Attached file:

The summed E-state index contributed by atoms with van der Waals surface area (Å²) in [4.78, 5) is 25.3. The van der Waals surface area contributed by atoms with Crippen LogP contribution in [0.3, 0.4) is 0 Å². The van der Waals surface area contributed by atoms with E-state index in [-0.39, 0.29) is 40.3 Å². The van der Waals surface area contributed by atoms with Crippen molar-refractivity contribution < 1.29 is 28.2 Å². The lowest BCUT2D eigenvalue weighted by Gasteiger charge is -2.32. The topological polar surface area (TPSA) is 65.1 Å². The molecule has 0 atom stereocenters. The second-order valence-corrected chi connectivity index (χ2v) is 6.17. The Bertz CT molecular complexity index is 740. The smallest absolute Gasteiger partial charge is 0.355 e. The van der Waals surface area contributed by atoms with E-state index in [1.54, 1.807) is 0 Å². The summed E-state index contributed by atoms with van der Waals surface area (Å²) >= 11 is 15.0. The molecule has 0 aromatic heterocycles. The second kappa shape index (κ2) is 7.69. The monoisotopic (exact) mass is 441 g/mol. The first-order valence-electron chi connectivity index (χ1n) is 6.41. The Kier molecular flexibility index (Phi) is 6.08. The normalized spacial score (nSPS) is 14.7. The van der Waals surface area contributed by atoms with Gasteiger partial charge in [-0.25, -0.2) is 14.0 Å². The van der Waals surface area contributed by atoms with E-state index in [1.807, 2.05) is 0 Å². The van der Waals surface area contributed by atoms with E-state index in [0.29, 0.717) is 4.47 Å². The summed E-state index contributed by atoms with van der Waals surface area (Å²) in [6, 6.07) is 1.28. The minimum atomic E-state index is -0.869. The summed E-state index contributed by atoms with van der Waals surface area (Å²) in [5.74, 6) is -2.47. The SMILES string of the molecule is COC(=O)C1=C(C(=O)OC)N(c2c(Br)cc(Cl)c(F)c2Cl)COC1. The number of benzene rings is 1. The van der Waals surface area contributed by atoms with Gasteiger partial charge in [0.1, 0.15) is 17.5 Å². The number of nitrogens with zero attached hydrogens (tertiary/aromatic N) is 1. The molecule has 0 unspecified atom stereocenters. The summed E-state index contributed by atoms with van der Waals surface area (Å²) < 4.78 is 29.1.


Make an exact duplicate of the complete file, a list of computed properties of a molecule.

The summed E-state index contributed by atoms with van der Waals surface area (Å²) in [4.78, 5) is 25.3. The van der Waals surface area contributed by atoms with Crippen LogP contribution in [0.3, 0.4) is 0 Å². The van der Waals surface area contributed by atoms with E-state index in [-0.39, 0.29) is 40.3 Å². The van der Waals surface area contributed by atoms with Crippen molar-refractivity contribution < 1.29 is 28.2 Å². The lowest BCUT2D eigenvalue weighted by Gasteiger charge is -2.32. The topological polar surface area (TPSA) is 65.1 Å². The molecule has 0 atom stereocenters. The second-order valence-corrected chi connectivity index (χ2v) is 6.17. The Bertz CT molecular complexity index is 740. The smallest absolute Gasteiger partial charge is 0.355 e. The van der Waals surface area contributed by atoms with E-state index in [1.54, 1.807) is 0 Å². The summed E-state index contributed by atoms with van der Waals surface area (Å²) >= 11 is 15.0. The molecule has 0 aromatic heterocycles. The second kappa shape index (κ2) is 7.69. The monoisotopic (exact) mass is 441 g/mol. The first-order valence-electron chi connectivity index (χ1n) is 6.41. The Kier molecular flexibility index (Phi) is 6.08. The normalized spacial score (nSPS) is 14.7. The van der Waals surface area contributed by atoms with Gasteiger partial charge in [-0.25, -0.2) is 14.0 Å². The van der Waals surface area contributed by atoms with E-state index in [1.807, 2.05) is 0 Å². The van der Waals surface area contributed by atoms with E-state index in [0.29, 0.717) is 4.47 Å². The summed E-state index contributed by atoms with van der Waals surface area (Å²) in [6, 6.07) is 1.28. The minimum atomic E-state index is -0.869. The summed E-state index contributed by atoms with van der Waals surface area (Å²) in [5.74, 6) is -2.47. The SMILES string of the molecule is COC(=O)C1=C(C(=O)OC)N(c2c(Br)cc(Cl)c(F)c2Cl)COC1. The number of benzene rings is 1. The van der Waals surface area contributed by atoms with Gasteiger partial charge in [0.1, 0.15) is 17.5 Å². The number of nitrogens with zero attached hydrogens (tertiary/aromatic N) is 1. The molecule has 0 unspecified atom stereocenters. The summed E-state index contributed by atoms with van der Waals surface area (Å²) < 4.78 is 29.1.